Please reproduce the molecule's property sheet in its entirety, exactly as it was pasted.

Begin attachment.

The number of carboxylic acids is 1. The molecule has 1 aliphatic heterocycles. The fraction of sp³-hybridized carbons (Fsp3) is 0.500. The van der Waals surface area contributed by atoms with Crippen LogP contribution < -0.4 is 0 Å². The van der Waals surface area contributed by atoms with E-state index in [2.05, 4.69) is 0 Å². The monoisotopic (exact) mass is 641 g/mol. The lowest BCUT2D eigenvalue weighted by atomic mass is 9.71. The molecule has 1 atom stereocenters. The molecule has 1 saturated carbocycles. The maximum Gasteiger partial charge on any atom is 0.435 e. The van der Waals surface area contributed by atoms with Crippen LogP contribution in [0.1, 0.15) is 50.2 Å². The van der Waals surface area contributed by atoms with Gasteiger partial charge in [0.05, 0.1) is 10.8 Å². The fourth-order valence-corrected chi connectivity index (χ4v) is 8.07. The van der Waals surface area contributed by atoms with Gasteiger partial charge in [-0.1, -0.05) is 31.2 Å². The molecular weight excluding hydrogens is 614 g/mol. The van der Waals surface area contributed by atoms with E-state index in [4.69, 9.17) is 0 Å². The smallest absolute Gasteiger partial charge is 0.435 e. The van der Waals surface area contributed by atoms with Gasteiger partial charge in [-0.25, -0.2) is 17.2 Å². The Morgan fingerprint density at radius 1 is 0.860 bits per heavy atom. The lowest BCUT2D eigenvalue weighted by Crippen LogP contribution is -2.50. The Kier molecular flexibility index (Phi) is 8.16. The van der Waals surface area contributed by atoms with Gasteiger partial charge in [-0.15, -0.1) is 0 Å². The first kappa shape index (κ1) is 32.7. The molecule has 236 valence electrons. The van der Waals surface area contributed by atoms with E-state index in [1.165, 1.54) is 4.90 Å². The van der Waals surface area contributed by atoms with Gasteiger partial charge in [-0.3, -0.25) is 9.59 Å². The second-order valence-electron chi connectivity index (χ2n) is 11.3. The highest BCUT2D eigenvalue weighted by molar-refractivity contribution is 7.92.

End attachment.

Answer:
The number of carboxylic acids is 1. The molecule has 1 aliphatic heterocycles. The fraction of sp³-hybridized carbons (Fsp3) is 0.500. The van der Waals surface area contributed by atoms with Crippen LogP contribution < -0.4 is 0 Å². The van der Waals surface area contributed by atoms with E-state index in [2.05, 4.69) is 0 Å². The monoisotopic (exact) mass is 641 g/mol. The lowest BCUT2D eigenvalue weighted by atomic mass is 9.71. The molecule has 1 atom stereocenters. The molecule has 1 saturated carbocycles. The maximum Gasteiger partial charge on any atom is 0.435 e. The van der Waals surface area contributed by atoms with Crippen LogP contribution in [0.1, 0.15) is 50.2 Å². The van der Waals surface area contributed by atoms with Gasteiger partial charge in [0.05, 0.1) is 10.8 Å². The fourth-order valence-corrected chi connectivity index (χ4v) is 8.07. The van der Waals surface area contributed by atoms with Gasteiger partial charge in [-0.1, -0.05) is 31.2 Å². The molecular weight excluding hydrogens is 614 g/mol. The van der Waals surface area contributed by atoms with E-state index in [4.69, 9.17) is 0 Å². The smallest absolute Gasteiger partial charge is 0.435 e. The van der Waals surface area contributed by atoms with Gasteiger partial charge in [-0.25, -0.2) is 17.2 Å². The Morgan fingerprint density at radius 1 is 0.860 bits per heavy atom. The lowest BCUT2D eigenvalue weighted by Crippen LogP contribution is -2.50. The Kier molecular flexibility index (Phi) is 8.16. The van der Waals surface area contributed by atoms with Gasteiger partial charge in [-0.15, -0.1) is 0 Å². The first kappa shape index (κ1) is 32.7. The molecule has 236 valence electrons. The van der Waals surface area contributed by atoms with E-state index in [1.165, 1.54) is 4.90 Å². The van der Waals surface area contributed by atoms with Gasteiger partial charge in [-0.3, -0.25) is 9.59 Å². The second-order valence-electron chi connectivity index (χ2n) is 11.3. The highest BCUT2D eigenvalue weighted by molar-refractivity contribution is 7.92.